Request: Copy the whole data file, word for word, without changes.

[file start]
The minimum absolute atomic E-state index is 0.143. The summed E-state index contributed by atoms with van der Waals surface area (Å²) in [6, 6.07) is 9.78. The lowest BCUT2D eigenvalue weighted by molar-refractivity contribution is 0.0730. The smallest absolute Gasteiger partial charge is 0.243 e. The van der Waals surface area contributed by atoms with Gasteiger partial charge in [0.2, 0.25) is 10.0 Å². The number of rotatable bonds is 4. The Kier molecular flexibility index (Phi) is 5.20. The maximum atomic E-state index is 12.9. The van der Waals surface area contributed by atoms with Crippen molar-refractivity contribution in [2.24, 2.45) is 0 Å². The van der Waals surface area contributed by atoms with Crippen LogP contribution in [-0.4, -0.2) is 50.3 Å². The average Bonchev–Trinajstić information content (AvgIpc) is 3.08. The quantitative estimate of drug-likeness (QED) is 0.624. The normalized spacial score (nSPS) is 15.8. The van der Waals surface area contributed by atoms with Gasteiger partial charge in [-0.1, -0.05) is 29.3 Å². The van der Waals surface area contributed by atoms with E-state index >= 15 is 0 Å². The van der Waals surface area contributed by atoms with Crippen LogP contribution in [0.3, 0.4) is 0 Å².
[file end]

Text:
The minimum absolute atomic E-state index is 0.143. The summed E-state index contributed by atoms with van der Waals surface area (Å²) in [6, 6.07) is 9.78. The lowest BCUT2D eigenvalue weighted by molar-refractivity contribution is 0.0730. The smallest absolute Gasteiger partial charge is 0.243 e. The van der Waals surface area contributed by atoms with Gasteiger partial charge in [0.2, 0.25) is 10.0 Å². The number of rotatable bonds is 4. The Kier molecular flexibility index (Phi) is 5.20. The maximum atomic E-state index is 12.9. The van der Waals surface area contributed by atoms with Crippen molar-refractivity contribution in [2.24, 2.45) is 0 Å². The van der Waals surface area contributed by atoms with Crippen LogP contribution in [-0.4, -0.2) is 50.3 Å². The average Bonchev–Trinajstić information content (AvgIpc) is 3.08. The quantitative estimate of drug-likeness (QED) is 0.624. The normalized spacial score (nSPS) is 15.8. The van der Waals surface area contributed by atoms with Gasteiger partial charge in [-0.1, -0.05) is 29.3 Å². The van der Waals surface area contributed by atoms with E-state index >= 15 is 0 Å². The van der Waals surface area contributed by atoms with Crippen LogP contribution in [0.3, 0.4) is 0 Å².